Gymnast McKayla Maroney alleges sexual abuse by team doctor
Two-time Olympic medalist McKayla Maroney says she was molested for years by a former USA Gymnastics team doctor, abuse she said started in her early teens and continued for the rest of her competitive career.
Maroney posted a lengthy statement on Twitter early Wednesday that described the allegations of abuse against Dr. Larry Nassar, who spent three decades working with athletes at USA Gymnastics but now is in jail in Michigan awaiting sentencing after pleading guilty to possession of child pornography. Nassar also is awaiting trial on separate criminal sexual conduct charges and has been sued by more than 125 women alleging abuse.
Nassar has pleaded not guilty to the assault charges, and the dozens of civil suits filed in Michigan are currently in mediation.
Maroney, now 21, says the abuse began while attending a U.S. National team training camp at the Karolyi Ranch in the Sam Houston Forest north of Houston, Texas. Maroney was 13 at the time and wrote that Nassar told her she was receiving "medically necessary treatment he had been performing on patients for over 30 years." Maroney did not detail Nassar's specific actions.
Maroney, who won a team gold and an individual silver on vault as part of the "Fierce Five" U.S. women's team at the 2012 Olympics in London, said Nassar continued to give her "treatment" throughout her career. She described Nassar giving her a sleeping pill while the team traveled to Japan for the 2011 world championships. Maroney says Nassar later visited her in her hotel room after the team arrived in Tokyo, where he molested her yet again.
"I thought I was going to die that night," Maroney wrote.
Maroney did not immediately return an interview request from The Associated Press. Attorneys for Nassar had no comment.
Maroney says she decided to come forward as part of the "#MeToo" movement on social media that arose in the wake of allegations of sexual misconduct against Hollywood mogul Harvey Weinstein.
"This is happening everywhere," Maroney wrote. "Wherever there is a position of power, there is the potential for abuse. I had a dream to go to the Olympics, and the things I had to endure to get there, were unnecessary and disgusting."
Maroney called for change, urging other victims to speak out and demanding organizations "be held accountable for their inappropriate actions and behavior."
Maroney is the highest profile gymnast yet to come forward claiming she was abused by Nassar. Jamie Dantzscher, a bronze medalist on the 2000 U.S. Olympic team, was part of the initial wave of lawsuits filed against Nassar in 2016. Aly Raisman, who won six medals while serving as the captain of the U.S. women's team in both 2012 and 2016, called for sweeping change at USA Gymnastics in August.
USA Gymnastics launched an independent review of its policies in the wake of the allegations against Nassar in the summer of 2016 following reporting by the Indianapolis Star that highlighted chronic mishandling of abuse allegations against coaches and staff at some of its more than 3,500 clubs across the country.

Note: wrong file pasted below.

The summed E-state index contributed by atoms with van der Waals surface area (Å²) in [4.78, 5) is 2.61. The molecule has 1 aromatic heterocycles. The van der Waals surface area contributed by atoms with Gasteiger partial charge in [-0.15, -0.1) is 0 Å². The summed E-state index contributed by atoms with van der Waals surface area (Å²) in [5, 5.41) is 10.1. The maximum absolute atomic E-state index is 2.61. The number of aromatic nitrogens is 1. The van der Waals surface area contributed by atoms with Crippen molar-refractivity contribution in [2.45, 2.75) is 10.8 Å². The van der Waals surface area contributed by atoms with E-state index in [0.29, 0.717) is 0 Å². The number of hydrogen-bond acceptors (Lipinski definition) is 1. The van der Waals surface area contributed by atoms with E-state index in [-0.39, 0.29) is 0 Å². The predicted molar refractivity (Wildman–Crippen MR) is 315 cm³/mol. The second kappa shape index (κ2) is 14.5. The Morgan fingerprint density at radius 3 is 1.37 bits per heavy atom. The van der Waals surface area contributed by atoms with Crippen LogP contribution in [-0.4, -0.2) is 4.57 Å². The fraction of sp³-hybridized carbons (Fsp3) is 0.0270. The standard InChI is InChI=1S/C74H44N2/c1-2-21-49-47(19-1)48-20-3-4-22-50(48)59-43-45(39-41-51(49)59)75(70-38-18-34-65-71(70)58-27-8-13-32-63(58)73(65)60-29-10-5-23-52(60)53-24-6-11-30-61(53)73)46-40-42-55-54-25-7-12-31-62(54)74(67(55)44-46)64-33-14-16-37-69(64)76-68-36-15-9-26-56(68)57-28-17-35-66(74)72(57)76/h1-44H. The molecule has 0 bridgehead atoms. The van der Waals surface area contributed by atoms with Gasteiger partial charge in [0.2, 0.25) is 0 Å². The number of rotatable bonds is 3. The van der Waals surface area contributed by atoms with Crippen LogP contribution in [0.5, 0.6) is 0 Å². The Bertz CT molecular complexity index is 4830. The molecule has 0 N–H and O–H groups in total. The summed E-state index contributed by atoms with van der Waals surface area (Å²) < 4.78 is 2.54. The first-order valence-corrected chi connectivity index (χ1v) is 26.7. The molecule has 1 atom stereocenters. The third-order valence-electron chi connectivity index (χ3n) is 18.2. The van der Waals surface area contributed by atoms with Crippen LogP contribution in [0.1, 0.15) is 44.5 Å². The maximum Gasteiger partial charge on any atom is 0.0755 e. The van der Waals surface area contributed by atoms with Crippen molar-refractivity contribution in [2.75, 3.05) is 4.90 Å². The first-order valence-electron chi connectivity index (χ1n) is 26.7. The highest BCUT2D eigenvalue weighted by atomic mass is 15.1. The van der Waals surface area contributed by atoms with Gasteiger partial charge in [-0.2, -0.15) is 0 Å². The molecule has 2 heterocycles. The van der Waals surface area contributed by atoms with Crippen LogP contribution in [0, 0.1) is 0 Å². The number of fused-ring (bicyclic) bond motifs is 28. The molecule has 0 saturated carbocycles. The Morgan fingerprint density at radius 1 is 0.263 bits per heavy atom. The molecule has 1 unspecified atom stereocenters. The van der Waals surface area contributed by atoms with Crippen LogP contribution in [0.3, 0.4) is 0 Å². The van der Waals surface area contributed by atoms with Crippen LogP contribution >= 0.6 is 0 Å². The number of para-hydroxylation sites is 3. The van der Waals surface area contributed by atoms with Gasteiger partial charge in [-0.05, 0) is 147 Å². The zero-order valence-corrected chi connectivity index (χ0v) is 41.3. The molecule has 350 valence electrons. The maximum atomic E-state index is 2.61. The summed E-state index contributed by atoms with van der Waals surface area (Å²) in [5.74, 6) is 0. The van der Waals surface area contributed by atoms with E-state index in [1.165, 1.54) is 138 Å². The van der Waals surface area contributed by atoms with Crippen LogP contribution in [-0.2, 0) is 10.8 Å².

In June, the federation immediately adopted 70 recommendations proffered by Deborah Daniels, a former federal prosecutor who oversaw the review. The new guidelines require member gyms to go to authorities immediately, with Daniels suggesting USA Gymnastics consider withholding membership from clubs that decline to do so. The organization also named Toby Stark, a child welfare advocate, as its director of SafeSport. Part of Stark's mandate is educating members on rules, educational programs, reporting and adjudication services.
USA Gymnastics praised Maroney's strength in a statement on Wednesday, adding it is "outraged and disgusted" by Nassar's alleged conduct.
"We are strengthening and enhancing our policies and procedures regarding abuse, as well as expanding our educational efforts to increase awareness of signs to watch for and reporting suspicions of abuse, including the obligation to immediately report," USA Gymnastics wrote. "USA Gymnastics, its members and community are committed to working together to keep our athletes as safe as possible."
The organization had initially agreed to purchase the training facility at the Karolyi Ranch following longtime national team coordinator Martha Karolyi's retirement shortly after the 2016 Olympics ended. The organization has since opted out of that agreement. Steve Penny, longtime president and CEO, resigned in March. A replacement has not been named.
The allegations and fallout have reached Capitol Hill. Two different pieces of legislation are in the works that call for greater responsibility for organizations that oversee Olympic sports to immediately report sex-abuse allegations to law enforcement or child-welfare authorities.
California Sen. Dianne Feinstein issued a release Wednesday saying she is putting the finishing touches on a bill she is co-sponsoring that would make failure to report sexual abuse a crime.
"It has become clear that for too long, amateur athletics organizations have shirked their responsibility of protecting young, vulnerable children," Feinstein wrote. "That must stop, and it must stop now."
Maroney, who lives in California and officially retired in 2015, encouraged others to speak out.
"Our silence has given the wrong people power for too long," she wrote, "and it's time to take our power back."
This story corrects that former USA Gymnastics president Steve Penny resigned, not fired.